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Eur J Biochem. 1989 Mar 1;180(1):67-74.

Primary structures of rat and bovine liver mitochondrial aldehyde dehydrogenases deduced from cDNA sequences.

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Department of Biochemistry, Purdue University, West Lafayette, IN 47907.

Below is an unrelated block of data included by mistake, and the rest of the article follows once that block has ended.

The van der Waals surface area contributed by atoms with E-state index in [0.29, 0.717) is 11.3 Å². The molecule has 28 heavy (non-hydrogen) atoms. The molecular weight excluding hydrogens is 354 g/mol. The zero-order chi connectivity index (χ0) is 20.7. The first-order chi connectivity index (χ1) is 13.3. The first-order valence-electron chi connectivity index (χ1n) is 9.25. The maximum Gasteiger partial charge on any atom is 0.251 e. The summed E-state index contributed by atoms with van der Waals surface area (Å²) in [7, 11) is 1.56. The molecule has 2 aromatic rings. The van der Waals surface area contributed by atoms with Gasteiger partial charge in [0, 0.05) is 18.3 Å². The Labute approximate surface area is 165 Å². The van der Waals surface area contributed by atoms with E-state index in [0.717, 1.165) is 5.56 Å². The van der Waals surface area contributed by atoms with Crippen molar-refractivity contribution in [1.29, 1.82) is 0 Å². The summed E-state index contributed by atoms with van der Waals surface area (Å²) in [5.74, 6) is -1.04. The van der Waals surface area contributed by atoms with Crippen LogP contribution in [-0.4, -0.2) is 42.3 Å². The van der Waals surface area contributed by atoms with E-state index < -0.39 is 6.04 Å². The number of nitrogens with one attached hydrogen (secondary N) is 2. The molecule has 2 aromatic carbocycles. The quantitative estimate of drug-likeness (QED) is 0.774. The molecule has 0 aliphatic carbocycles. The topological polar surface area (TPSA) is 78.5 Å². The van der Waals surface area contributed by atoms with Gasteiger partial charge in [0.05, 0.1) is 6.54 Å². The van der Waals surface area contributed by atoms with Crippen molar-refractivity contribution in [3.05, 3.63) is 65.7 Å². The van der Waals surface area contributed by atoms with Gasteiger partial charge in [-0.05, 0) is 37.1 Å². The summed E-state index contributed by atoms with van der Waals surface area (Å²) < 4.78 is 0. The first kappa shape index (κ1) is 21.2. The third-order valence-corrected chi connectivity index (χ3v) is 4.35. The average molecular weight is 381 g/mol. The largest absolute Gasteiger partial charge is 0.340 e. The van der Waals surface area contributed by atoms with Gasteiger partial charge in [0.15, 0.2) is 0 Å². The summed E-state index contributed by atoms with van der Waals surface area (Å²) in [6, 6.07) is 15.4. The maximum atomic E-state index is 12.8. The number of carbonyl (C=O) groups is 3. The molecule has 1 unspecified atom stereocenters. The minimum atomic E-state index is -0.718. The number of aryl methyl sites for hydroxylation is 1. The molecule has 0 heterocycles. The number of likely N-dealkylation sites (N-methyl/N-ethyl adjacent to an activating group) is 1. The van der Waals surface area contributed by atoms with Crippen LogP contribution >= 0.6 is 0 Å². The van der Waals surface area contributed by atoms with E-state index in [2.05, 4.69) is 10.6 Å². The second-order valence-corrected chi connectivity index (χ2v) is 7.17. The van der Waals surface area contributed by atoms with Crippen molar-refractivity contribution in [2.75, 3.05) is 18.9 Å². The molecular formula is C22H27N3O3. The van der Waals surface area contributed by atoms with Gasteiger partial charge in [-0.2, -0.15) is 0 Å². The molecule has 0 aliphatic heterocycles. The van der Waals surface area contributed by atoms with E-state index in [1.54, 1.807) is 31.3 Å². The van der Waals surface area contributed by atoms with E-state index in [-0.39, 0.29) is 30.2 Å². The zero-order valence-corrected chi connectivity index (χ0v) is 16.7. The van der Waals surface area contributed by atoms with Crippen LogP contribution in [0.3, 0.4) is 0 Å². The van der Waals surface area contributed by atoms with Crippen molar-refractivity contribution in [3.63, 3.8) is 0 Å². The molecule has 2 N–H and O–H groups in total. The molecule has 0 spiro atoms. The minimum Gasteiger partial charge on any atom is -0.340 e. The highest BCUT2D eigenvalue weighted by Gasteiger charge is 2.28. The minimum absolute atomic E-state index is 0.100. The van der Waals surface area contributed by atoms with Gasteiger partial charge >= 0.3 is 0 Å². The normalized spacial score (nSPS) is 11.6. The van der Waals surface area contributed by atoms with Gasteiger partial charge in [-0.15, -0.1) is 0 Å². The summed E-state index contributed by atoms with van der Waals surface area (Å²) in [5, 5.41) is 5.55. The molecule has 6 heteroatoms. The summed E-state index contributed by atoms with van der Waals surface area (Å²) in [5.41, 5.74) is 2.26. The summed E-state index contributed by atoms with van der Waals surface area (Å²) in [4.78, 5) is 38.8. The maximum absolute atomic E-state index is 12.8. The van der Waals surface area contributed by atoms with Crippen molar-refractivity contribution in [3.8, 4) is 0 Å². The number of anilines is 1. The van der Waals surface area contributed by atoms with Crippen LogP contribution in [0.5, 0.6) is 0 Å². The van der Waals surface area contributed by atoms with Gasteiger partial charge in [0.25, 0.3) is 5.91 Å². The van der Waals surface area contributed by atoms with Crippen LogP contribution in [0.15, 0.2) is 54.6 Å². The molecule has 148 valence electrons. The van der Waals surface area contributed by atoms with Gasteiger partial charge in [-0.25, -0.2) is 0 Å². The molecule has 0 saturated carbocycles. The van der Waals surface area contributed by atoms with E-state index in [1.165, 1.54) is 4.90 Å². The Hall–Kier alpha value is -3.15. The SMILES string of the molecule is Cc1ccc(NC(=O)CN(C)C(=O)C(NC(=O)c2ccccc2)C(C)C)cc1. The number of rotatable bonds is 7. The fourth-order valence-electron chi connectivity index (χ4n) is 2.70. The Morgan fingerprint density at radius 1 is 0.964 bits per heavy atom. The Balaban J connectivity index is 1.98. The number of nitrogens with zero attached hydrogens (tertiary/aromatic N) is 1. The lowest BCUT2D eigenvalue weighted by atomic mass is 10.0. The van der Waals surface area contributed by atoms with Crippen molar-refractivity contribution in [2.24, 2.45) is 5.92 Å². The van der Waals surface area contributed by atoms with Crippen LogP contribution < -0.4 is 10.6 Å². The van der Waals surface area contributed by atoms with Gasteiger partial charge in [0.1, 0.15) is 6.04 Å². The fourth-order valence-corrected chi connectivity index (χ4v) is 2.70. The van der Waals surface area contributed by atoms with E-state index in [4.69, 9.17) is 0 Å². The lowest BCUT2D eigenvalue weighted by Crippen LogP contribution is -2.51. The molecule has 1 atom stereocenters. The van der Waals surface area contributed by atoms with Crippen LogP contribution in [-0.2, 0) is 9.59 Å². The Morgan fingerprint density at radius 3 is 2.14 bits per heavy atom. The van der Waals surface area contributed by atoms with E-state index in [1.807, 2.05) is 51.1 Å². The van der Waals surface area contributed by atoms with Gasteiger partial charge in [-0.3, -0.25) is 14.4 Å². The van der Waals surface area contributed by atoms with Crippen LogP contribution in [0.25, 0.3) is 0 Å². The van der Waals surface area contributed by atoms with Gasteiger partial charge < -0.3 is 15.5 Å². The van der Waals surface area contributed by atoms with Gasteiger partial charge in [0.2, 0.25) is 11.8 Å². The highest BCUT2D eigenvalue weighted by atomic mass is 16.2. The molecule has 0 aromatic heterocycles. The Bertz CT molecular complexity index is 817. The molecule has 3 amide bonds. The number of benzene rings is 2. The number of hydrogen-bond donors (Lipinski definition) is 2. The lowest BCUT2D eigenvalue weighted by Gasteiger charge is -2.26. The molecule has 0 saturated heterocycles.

The cDNA coding for rat liver mitochondrial aldehyde dehydrogenase was cloned and sequenced. It contained an open reading frame of 1557 bp. Of the deduced 519 amino acid residues, 19 were proposed to correspond to the signal peptide necessary to allow the protein to enter the mitochondria [Farrés, J., Guan, K.-L. and Weiner, H. (1987) Biochem. Biophys. Res. Commun. 150, 1083 - 1087]. The sequence of the 500 amino acid residues comprising the mature subunit was 96% identical to that of the corresponding human liver mitochondrial enzyme. The longest cDNA isolated coding for the bovine liver enzyme contained sequence information corresponding to residues 72 - 500 of the rat or human enzyme. The deduced protein sequence of these residues was 94% identical to those of the human enzyme. Over 60% of the bases in the coding region of the rat cDNA were G and C. These residues were clustered non-randomly and two potentially stable stem-loop structures could be calculated as existing in the mRNA. One would be found in the region coding for amino acid residues 64 - 79; a similar secondary structure could be responsible for the existing truncated cDNAs from the bovine-cDNA libraries. Comparisons with the amino acid sequences of other aldehyde dehydrogenases support the suggestion that the NAD-binding domain may be located in the middle portion of the mature enzyme.

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